1. Promoting cooperation on the research and development, demonstration, and commercialization of electric vehicles;
  2. Sharing experience in policy, management, data analysis, and publicity, etc. to support the scale-up of electric vehicles;
  3. Exploring universal standards for vehicle evaluation, infrastructure, and communication protocols; and
  4. Conducting analyses of the demonstrations, including cost-effectiveness assessments.

To lead off the effort, China is organizing an International Forum on Electric Vehicle Demonstration Cities, as well as building a “demonstration zone” in one of its pilot cities as a platform for the pilot.

Strategic Public Investment in Electric Vehicle Innovation. In its December 2009 Global Gaps in Clean Energy RD&D report, IEA identified electric vehicles as the clean energy category for which the gap between innovation needs and public research, development, and demonstration (RD&D) investment is most severe.

In this context, Ministers participating in EVI will share information on public investment levels in RD&D for electric vehicles in order to maximize the innovation benefits from scarce RD&D investment. Ministers will also look for opportunities for strategic RD&D cooperation to spur progress in the global electric vehicles industry through, for example, focusing on the most critical global gaps and encouraging joint research where appropriate. These efforts will help catalyze the technological innovation that will be critical to achieving participating countries’ deployment targets.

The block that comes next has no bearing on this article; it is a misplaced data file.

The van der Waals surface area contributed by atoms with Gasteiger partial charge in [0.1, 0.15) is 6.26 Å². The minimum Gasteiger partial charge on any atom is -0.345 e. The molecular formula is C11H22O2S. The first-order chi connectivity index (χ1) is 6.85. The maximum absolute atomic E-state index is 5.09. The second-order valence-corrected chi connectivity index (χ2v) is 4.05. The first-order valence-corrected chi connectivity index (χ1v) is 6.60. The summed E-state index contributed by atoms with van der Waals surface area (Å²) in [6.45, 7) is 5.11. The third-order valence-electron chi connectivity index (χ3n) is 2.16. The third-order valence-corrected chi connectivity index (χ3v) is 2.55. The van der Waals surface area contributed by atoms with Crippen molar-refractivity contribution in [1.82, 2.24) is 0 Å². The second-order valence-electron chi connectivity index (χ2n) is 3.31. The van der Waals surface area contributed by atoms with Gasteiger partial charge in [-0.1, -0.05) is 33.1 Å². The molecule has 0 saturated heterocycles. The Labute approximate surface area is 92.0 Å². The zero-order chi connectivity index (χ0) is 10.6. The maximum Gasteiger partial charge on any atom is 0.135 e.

Information Sharing on Targets and Best Practices. As sales and production targets for electric vehicles are established and pursued, it will be helpful for governments to work together (involving the private sector and other stakeholders as appropriate) in order to learn from others’ successes and failures, as well as to address universal issues that affect the deployment of electric vehicles. For example, sharing information on targets may help governments to understand how their plans relate to those of other countries, which will help them to anticipate, and thereby hopefully avoid, supply-side shortages.

In addition, there is also the need for a dialogue on the interconnection of electric vehicles, which would likely involve reaching out to the International Smart Grid Action Network (ISGAN), which was also launched at the Clean Energy Ministerial. More generally, EVI will lead an ongoing and structured dialogue to enable countries to identify and adopt best-practice deployment policies and programs that help them to cost effectively reach their own respective targets.